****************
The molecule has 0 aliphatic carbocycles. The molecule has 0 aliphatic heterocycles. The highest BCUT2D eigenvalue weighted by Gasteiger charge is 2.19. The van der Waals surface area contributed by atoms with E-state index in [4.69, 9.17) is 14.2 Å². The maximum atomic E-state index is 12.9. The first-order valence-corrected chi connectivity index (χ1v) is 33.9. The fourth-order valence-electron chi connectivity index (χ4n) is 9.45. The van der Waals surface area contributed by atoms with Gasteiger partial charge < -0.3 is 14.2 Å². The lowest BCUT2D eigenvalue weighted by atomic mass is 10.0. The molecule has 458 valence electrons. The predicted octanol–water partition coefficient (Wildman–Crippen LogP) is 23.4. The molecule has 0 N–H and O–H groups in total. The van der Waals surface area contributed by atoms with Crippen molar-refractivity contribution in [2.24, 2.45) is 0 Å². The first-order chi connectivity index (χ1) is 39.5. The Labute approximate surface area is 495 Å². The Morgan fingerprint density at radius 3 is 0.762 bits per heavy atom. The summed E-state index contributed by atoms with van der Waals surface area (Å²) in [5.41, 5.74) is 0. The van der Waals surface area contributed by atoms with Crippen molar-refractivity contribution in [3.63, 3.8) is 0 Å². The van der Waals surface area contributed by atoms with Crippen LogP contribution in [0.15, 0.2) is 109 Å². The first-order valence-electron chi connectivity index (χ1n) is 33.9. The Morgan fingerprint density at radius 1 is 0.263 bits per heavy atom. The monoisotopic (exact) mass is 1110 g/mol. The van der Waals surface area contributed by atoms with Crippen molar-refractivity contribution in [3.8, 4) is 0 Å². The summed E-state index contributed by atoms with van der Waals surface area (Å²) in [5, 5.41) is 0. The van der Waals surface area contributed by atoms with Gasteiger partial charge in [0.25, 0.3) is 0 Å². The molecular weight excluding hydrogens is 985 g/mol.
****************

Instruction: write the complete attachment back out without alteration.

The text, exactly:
The molecule has 0 aliphatic carbocycles. The molecule has 0 aliphatic heterocycles. The highest BCUT2D eigenvalue weighted by Gasteiger charge is 2.19. The van der Waals surface area contributed by atoms with E-state index in [4.69, 9.17) is 14.2 Å². The maximum atomic E-state index is 12.9. The first-order valence-corrected chi connectivity index (χ1v) is 33.9. The fourth-order valence-electron chi connectivity index (χ4n) is 9.45. The van der Waals surface area contributed by atoms with Gasteiger partial charge < -0.3 is 14.2 Å². The lowest BCUT2D eigenvalue weighted by atomic mass is 10.0. The molecule has 458 valence electrons. The predicted octanol–water partition coefficient (Wildman–Crippen LogP) is 23.4. The molecule has 0 N–H and O–H groups in total. The van der Waals surface area contributed by atoms with Crippen molar-refractivity contribution in [2.24, 2.45) is 0 Å². The first-order chi connectivity index (χ1) is 39.5. The Labute approximate surface area is 495 Å². The Morgan fingerprint density at radius 3 is 0.762 bits per heavy atom. The summed E-state index contributed by atoms with van der Waals surface area (Å²) in [5.41, 5.74) is 0. The van der Waals surface area contributed by atoms with Crippen molar-refractivity contribution in [3.63, 3.8) is 0 Å². The van der Waals surface area contributed by atoms with Crippen LogP contribution in [0.15, 0.2) is 109 Å². The first-order valence-electron chi connectivity index (χ1n) is 33.9. The Morgan fingerprint density at radius 1 is 0.263 bits per heavy atom. The monoisotopic (exact) mass is 1110 g/mol. The van der Waals surface area contributed by atoms with Crippen molar-refractivity contribution in [3.8, 4) is 0 Å². The summed E-state index contributed by atoms with van der Waals surface area (Å²) in [5, 5.41) is 0. The van der Waals surface area contributed by atoms with Gasteiger partial charge in [0.25, 0.3) is 0 Å². The molecular weight excluding hydrogens is 985 g/mol.